Before there were smartphones Nokia made smart phones. Sleek. Colorful. Attractive. Sporting a distinctive, trademarked ring that, because there are so many Nokia handsets in the world, may actually be heard 20,000 times a second.
Nokia’s phones never made a huge splash in the United States, but worldwide they are to this day the market leader with some 300 million in use. In Q4 of last year, Nokia’s flagship Symbian mobile phone operating system boasted more than a third of the world’s market share. At nearly 37 percent, that was 10 percent more than the range of devices running Google’s Android, and more than Apple’s iPhone and Rim’s Blackberry combined.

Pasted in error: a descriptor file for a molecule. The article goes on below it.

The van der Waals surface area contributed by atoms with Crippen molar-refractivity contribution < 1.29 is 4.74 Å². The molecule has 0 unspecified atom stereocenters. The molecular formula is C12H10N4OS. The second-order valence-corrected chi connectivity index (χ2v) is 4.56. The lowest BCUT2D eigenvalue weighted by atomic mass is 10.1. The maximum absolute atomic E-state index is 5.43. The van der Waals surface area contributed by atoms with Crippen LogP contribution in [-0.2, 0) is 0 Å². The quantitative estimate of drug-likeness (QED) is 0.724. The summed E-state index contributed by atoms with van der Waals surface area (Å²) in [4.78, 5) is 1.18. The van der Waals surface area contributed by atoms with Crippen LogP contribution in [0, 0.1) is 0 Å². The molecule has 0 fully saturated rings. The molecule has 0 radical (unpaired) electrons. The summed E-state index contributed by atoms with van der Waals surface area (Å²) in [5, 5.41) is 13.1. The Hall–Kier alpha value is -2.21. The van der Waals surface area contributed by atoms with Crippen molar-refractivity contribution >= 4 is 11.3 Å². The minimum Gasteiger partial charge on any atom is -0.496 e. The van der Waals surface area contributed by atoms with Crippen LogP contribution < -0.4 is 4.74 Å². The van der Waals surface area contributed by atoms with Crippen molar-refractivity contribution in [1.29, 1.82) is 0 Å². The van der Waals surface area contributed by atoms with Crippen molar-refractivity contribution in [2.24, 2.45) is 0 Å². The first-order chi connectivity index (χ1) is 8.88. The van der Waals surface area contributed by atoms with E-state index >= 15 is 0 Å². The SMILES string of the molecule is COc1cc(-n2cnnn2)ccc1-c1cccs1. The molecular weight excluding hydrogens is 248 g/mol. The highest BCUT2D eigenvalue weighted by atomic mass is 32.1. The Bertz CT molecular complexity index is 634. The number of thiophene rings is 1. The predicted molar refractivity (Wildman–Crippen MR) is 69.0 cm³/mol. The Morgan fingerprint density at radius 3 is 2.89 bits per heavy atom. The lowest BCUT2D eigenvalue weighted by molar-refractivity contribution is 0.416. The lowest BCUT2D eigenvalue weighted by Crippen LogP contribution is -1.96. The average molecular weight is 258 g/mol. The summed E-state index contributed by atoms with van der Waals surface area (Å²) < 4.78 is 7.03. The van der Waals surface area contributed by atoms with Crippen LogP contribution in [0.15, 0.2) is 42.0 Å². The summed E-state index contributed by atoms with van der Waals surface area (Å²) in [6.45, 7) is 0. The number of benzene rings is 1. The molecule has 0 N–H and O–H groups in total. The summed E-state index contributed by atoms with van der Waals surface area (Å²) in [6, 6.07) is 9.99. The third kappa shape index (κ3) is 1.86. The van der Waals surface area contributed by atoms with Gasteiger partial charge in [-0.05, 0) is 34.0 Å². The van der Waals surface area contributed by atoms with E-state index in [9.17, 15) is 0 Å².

But Nokia is losing, by leaps and bounds. The handwriting is on the wall. Nokia CEO Stephen Elop, who joined the company only last September, minced no words last Wednesday when he said the company was standing on a “burning platform.”
So it really came as little surprise when two days later the company announced a massive strategic alliance with Microsoft that would mean the end of Symbian and the adoption of Windows Phone 7 by the finicky Finnish handset maker.
Nokia had nowhere to go. The paradigm shift in mobile phones began little more than three years ago with the first iPhone. That isn’t a lot of time to go through the five stages of grief, even if Nokia had immediately appreciated the seriousness of the iPhone challenge.